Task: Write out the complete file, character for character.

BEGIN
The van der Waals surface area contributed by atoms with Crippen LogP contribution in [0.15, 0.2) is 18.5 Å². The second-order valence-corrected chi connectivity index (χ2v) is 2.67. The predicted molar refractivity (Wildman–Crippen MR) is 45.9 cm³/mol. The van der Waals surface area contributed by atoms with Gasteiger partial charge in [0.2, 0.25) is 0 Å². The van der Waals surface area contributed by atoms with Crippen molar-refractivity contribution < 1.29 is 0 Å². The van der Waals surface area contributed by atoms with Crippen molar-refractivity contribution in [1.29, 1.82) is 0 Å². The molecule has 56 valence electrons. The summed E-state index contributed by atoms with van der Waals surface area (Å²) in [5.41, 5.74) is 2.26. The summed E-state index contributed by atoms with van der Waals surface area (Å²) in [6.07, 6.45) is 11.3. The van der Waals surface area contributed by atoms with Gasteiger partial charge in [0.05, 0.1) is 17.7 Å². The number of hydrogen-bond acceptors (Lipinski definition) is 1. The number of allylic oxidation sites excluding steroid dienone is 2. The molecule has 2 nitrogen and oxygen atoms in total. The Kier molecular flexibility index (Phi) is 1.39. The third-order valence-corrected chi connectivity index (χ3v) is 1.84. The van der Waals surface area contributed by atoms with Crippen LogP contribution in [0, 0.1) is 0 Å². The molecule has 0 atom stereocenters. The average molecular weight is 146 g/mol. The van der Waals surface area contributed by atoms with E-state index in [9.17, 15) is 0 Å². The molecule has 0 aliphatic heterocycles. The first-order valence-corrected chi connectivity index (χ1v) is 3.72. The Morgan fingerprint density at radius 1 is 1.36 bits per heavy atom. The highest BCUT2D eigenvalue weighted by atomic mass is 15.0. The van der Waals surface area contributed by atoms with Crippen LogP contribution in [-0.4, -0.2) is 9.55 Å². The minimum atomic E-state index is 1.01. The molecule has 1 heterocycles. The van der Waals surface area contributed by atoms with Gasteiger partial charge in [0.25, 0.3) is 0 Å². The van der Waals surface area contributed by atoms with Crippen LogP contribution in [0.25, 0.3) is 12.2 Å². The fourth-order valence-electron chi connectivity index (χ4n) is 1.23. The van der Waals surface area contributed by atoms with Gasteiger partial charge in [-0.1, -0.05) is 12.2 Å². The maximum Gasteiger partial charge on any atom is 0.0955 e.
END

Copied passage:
The van der Waals surface area contributed by atoms with Crippen LogP contribution in [0.15, 0.2) is 18.5 Å². The second-order valence-corrected chi connectivity index (χ2v) is 2.67. The predicted molar refractivity (Wildman–Crippen MR) is 45.9 cm³/mol. The van der Waals surface area contributed by atoms with Gasteiger partial charge in [0.2, 0.25) is 0 Å². The van der Waals surface area contributed by atoms with Crippen molar-refractivity contribution < 1.29 is 0 Å². The van der Waals surface area contributed by atoms with Crippen molar-refractivity contribution in [1.29, 1.82) is 0 Å². The molecule has 56 valence electrons. The summed E-state index contributed by atoms with van der Waals surface area (Å²) in [5.41, 5.74) is 2.26. The summed E-state index contributed by atoms with van der Waals surface area (Å²) in [6.07, 6.45) is 11.3. The van der Waals surface area contributed by atoms with Gasteiger partial charge in [0.05, 0.1) is 17.7 Å². The number of hydrogen-bond acceptors (Lipinski definition) is 1. The number of allylic oxidation sites excluding steroid dienone is 2. The molecule has 2 nitrogen and oxygen atoms in total. The Kier molecular flexibility index (Phi) is 1.39. The third-order valence-corrected chi connectivity index (χ3v) is 1.84. The van der Waals surface area contributed by atoms with Crippen LogP contribution in [0, 0.1) is 0 Å². The molecule has 0 atom stereocenters. The average molecular weight is 146 g/mol. The van der Waals surface area contributed by atoms with E-state index in [9.17, 15) is 0 Å². The molecule has 0 aliphatic heterocycles. The first-order valence-corrected chi connectivity index (χ1v) is 3.72. The Morgan fingerprint density at radius 1 is 1.36 bits per heavy atom. The highest BCUT2D eigenvalue weighted by atomic mass is 15.0. The van der Waals surface area contributed by atoms with Crippen LogP contribution in [-0.4, -0.2) is 9.55 Å². The minimum atomic E-state index is 1.01. The molecule has 1 heterocycles. The van der Waals surface area contributed by atoms with Gasteiger partial charge in [0.25, 0.3) is 0 Å². The van der Waals surface area contributed by atoms with Crippen LogP contribution in [0.25, 0.3) is 12.2 Å². The fourth-order valence-electron chi connectivity index (χ4n) is 1.23. The van der Waals surface area contributed by atoms with Gasteiger partial charge in [-0.1, -0.05) is 12.2 Å². The maximum Gasteiger partial charge on any atom is 0.0955 e.